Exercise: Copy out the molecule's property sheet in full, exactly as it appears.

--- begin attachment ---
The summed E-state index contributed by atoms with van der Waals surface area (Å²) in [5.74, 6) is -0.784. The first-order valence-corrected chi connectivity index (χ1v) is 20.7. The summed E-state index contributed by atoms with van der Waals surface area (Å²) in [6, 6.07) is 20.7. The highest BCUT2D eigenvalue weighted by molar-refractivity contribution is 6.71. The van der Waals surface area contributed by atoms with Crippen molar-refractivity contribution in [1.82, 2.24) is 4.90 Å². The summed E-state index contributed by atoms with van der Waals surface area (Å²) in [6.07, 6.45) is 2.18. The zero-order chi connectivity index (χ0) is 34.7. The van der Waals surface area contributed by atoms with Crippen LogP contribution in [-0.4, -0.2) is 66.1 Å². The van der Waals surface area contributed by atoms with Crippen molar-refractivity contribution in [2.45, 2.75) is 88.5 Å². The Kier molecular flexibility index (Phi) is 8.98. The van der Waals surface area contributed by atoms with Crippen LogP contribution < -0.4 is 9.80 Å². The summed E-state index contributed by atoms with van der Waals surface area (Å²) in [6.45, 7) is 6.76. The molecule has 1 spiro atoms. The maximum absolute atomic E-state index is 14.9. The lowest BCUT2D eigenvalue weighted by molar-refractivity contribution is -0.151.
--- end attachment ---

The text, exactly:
The summed E-state index contributed by atoms with van der Waals surface area (Å²) in [5.74, 6) is -0.784. The first-order valence-corrected chi connectivity index (χ1v) is 20.7. The summed E-state index contributed by atoms with van der Waals surface area (Å²) in [6, 6.07) is 20.7. The highest BCUT2D eigenvalue weighted by molar-refractivity contribution is 6.71. The van der Waals surface area contributed by atoms with Crippen molar-refractivity contribution in [1.82, 2.24) is 4.90 Å². The summed E-state index contributed by atoms with van der Waals surface area (Å²) in [6.07, 6.45) is 2.18. The zero-order chi connectivity index (χ0) is 34.7. The van der Waals surface area contributed by atoms with Crippen LogP contribution in [-0.4, -0.2) is 66.1 Å². The van der Waals surface area contributed by atoms with Crippen molar-refractivity contribution in [2.45, 2.75) is 88.5 Å². The Kier molecular flexibility index (Phi) is 8.98. The van der Waals surface area contributed by atoms with Crippen LogP contribution < -0.4 is 9.80 Å². The summed E-state index contributed by atoms with van der Waals surface area (Å²) in [6.45, 7) is 6.76. The molecule has 1 spiro atoms. The maximum absolute atomic E-state index is 14.9. The lowest BCUT2D eigenvalue weighted by molar-refractivity contribution is -0.151.